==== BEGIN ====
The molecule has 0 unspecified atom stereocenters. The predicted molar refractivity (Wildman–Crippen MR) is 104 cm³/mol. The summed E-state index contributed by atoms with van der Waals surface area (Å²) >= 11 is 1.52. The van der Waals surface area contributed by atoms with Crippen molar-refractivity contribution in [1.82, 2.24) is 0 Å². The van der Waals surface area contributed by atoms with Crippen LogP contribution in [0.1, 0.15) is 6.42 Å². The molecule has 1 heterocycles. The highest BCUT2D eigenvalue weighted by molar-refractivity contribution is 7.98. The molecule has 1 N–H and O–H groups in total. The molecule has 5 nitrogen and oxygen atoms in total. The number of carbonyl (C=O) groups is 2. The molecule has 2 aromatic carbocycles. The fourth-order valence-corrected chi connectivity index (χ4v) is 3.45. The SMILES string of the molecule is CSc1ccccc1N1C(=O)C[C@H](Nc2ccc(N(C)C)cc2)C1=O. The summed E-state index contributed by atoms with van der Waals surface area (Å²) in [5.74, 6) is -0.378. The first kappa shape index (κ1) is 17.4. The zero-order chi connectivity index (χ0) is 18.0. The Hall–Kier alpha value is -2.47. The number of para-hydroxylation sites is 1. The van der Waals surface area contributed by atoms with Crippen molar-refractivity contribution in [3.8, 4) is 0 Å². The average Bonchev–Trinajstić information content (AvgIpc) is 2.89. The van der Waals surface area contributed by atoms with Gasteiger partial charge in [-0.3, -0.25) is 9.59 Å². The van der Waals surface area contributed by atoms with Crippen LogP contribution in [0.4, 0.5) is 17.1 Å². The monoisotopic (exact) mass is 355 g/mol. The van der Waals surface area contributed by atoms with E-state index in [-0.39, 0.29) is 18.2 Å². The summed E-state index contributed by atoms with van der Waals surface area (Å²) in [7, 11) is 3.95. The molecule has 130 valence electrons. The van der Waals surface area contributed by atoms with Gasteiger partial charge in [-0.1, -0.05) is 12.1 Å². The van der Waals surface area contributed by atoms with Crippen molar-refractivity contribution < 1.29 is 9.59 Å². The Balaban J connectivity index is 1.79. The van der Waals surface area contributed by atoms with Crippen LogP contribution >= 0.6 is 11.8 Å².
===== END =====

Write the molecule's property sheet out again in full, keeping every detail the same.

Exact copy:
The molecule has 0 unspecified atom stereocenters. The predicted molar refractivity (Wildman–Crippen MR) is 104 cm³/mol. The summed E-state index contributed by atoms with van der Waals surface area (Å²) >= 11 is 1.52. The van der Waals surface area contributed by atoms with Crippen molar-refractivity contribution in [1.82, 2.24) is 0 Å². The van der Waals surface area contributed by atoms with Crippen LogP contribution in [0.1, 0.15) is 6.42 Å². The molecule has 1 heterocycles. The highest BCUT2D eigenvalue weighted by molar-refractivity contribution is 7.98. The molecule has 1 N–H and O–H groups in total. The molecule has 5 nitrogen and oxygen atoms in total. The number of carbonyl (C=O) groups is 2. The molecule has 2 aromatic carbocycles. The fourth-order valence-corrected chi connectivity index (χ4v) is 3.45. The SMILES string of the molecule is CSc1ccccc1N1C(=O)C[C@H](Nc2ccc(N(C)C)cc2)C1=O. The summed E-state index contributed by atoms with van der Waals surface area (Å²) in [5.74, 6) is -0.378. The first kappa shape index (κ1) is 17.4. The zero-order chi connectivity index (χ0) is 18.0. The Hall–Kier alpha value is -2.47. The number of para-hydroxylation sites is 1. The van der Waals surface area contributed by atoms with Crippen molar-refractivity contribution in [3.8, 4) is 0 Å². The average Bonchev–Trinajstić information content (AvgIpc) is 2.89. The van der Waals surface area contributed by atoms with Gasteiger partial charge in [-0.3, -0.25) is 9.59 Å². The van der Waals surface area contributed by atoms with Crippen LogP contribution in [0.4, 0.5) is 17.1 Å². The monoisotopic (exact) mass is 355 g/mol. The van der Waals surface area contributed by atoms with E-state index in [-0.39, 0.29) is 18.2 Å². The summed E-state index contributed by atoms with van der Waals surface area (Å²) in [7, 11) is 3.95. The molecule has 130 valence electrons. The van der Waals surface area contributed by atoms with Gasteiger partial charge in [-0.1, -0.05) is 12.1 Å². The van der Waals surface area contributed by atoms with Crippen molar-refractivity contribution < 1.29 is 9.59 Å². The Balaban J connectivity index is 1.79. The van der Waals surface area contributed by atoms with Crippen LogP contribution >= 0.6 is 11.8 Å².